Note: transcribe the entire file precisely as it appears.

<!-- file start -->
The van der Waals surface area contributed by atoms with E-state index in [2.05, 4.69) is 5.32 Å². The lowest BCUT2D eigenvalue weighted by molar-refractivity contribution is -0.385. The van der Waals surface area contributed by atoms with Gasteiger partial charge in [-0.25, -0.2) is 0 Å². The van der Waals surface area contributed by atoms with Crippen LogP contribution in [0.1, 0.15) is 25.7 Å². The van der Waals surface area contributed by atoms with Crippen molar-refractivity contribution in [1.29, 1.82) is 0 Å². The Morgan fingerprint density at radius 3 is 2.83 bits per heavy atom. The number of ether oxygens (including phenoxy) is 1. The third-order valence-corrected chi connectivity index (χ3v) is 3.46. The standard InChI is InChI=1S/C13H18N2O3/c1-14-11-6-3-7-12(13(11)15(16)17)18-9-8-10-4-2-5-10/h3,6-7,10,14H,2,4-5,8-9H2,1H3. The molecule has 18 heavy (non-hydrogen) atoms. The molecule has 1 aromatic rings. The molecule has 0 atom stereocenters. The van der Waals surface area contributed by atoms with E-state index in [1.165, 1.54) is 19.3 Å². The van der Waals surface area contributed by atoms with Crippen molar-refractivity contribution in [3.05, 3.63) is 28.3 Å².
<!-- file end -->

The van der Waals surface area contributed by atoms with E-state index in [2.05, 4.69) is 5.32 Å². The lowest BCUT2D eigenvalue weighted by molar-refractivity contribution is -0.385. The van der Waals surface area contributed by atoms with Gasteiger partial charge in [-0.25, -0.2) is 0 Å². The van der Waals surface area contributed by atoms with Crippen LogP contribution in [0.1, 0.15) is 25.7 Å². The van der Waals surface area contributed by atoms with Crippen molar-refractivity contribution in [1.29, 1.82) is 0 Å². The Morgan fingerprint density at radius 3 is 2.83 bits per heavy atom. The number of ether oxygens (including phenoxy) is 1. The third-order valence-corrected chi connectivity index (χ3v) is 3.46. The standard InChI is InChI=1S/C13H18N2O3/c1-14-11-6-3-7-12(13(11)15(16)17)18-9-8-10-4-2-5-10/h3,6-7,10,14H,2,4-5,8-9H2,1H3. The molecule has 18 heavy (non-hydrogen) atoms. The molecule has 1 aromatic rings. The molecule has 0 atom stereocenters. The van der Waals surface area contributed by atoms with E-state index in [1.165, 1.54) is 19.3 Å². The van der Waals surface area contributed by atoms with Crippen molar-refractivity contribution in [3.05, 3.63) is 28.3 Å².